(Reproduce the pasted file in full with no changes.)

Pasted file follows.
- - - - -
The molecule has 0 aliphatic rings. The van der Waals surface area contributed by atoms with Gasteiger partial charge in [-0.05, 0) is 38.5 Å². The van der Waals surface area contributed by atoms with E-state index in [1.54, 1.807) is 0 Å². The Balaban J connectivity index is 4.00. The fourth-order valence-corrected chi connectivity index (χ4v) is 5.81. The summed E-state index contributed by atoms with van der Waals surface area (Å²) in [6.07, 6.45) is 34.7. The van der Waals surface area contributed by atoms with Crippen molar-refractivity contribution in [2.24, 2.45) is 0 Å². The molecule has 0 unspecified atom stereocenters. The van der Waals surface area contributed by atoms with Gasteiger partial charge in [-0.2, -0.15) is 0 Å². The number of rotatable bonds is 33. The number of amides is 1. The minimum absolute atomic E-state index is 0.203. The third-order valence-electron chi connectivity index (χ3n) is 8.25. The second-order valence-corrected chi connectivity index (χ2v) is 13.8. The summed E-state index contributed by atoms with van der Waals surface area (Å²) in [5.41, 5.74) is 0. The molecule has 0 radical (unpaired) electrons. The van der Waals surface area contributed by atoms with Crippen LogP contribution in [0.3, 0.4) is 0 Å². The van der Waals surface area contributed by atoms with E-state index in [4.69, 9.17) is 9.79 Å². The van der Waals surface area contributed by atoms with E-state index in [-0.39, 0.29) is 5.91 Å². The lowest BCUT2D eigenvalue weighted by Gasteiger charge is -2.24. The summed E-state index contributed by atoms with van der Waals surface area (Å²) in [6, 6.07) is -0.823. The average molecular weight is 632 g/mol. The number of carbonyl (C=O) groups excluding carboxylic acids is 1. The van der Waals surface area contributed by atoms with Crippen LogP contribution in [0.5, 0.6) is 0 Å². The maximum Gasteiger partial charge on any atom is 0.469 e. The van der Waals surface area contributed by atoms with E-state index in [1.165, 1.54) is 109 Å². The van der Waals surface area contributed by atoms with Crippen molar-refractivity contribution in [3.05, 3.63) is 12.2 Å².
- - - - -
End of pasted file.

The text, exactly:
The molecule has 0 aliphatic rings. The van der Waals surface area contributed by atoms with Gasteiger partial charge in [-0.05, 0) is 38.5 Å². The van der Waals surface area contributed by atoms with E-state index in [1.54, 1.807) is 0 Å². The Balaban J connectivity index is 4.00. The fourth-order valence-corrected chi connectivity index (χ4v) is 5.81. The summed E-state index contributed by atoms with van der Waals surface area (Å²) in [6.07, 6.45) is 34.7. The van der Waals surface area contributed by atoms with Crippen molar-refractivity contribution in [2.24, 2.45) is 0 Å². The molecule has 0 unspecified atom stereocenters. The van der Waals surface area contributed by atoms with Gasteiger partial charge in [-0.2, -0.15) is 0 Å². The number of rotatable bonds is 33. The number of amides is 1. The minimum absolute atomic E-state index is 0.203. The third-order valence-electron chi connectivity index (χ3n) is 8.25. The second-order valence-corrected chi connectivity index (χ2v) is 13.8. The summed E-state index contributed by atoms with van der Waals surface area (Å²) in [5.41, 5.74) is 0. The molecule has 0 radical (unpaired) electrons. The van der Waals surface area contributed by atoms with Crippen LogP contribution in [0.3, 0.4) is 0 Å². The van der Waals surface area contributed by atoms with E-state index in [4.69, 9.17) is 9.79 Å². The van der Waals surface area contributed by atoms with E-state index in [-0.39, 0.29) is 5.91 Å². The lowest BCUT2D eigenvalue weighted by Gasteiger charge is -2.24. The summed E-state index contributed by atoms with van der Waals surface area (Å²) in [6, 6.07) is -0.823. The average molecular weight is 632 g/mol. The number of carbonyl (C=O) groups excluding carboxylic acids is 1. The van der Waals surface area contributed by atoms with Crippen LogP contribution in [0.5, 0.6) is 0 Å². The maximum Gasteiger partial charge on any atom is 0.469 e. The van der Waals surface area contributed by atoms with E-state index in [1.165, 1.54) is 109 Å². The van der Waals surface area contributed by atoms with Crippen molar-refractivity contribution in [3.05, 3.63) is 12.2 Å².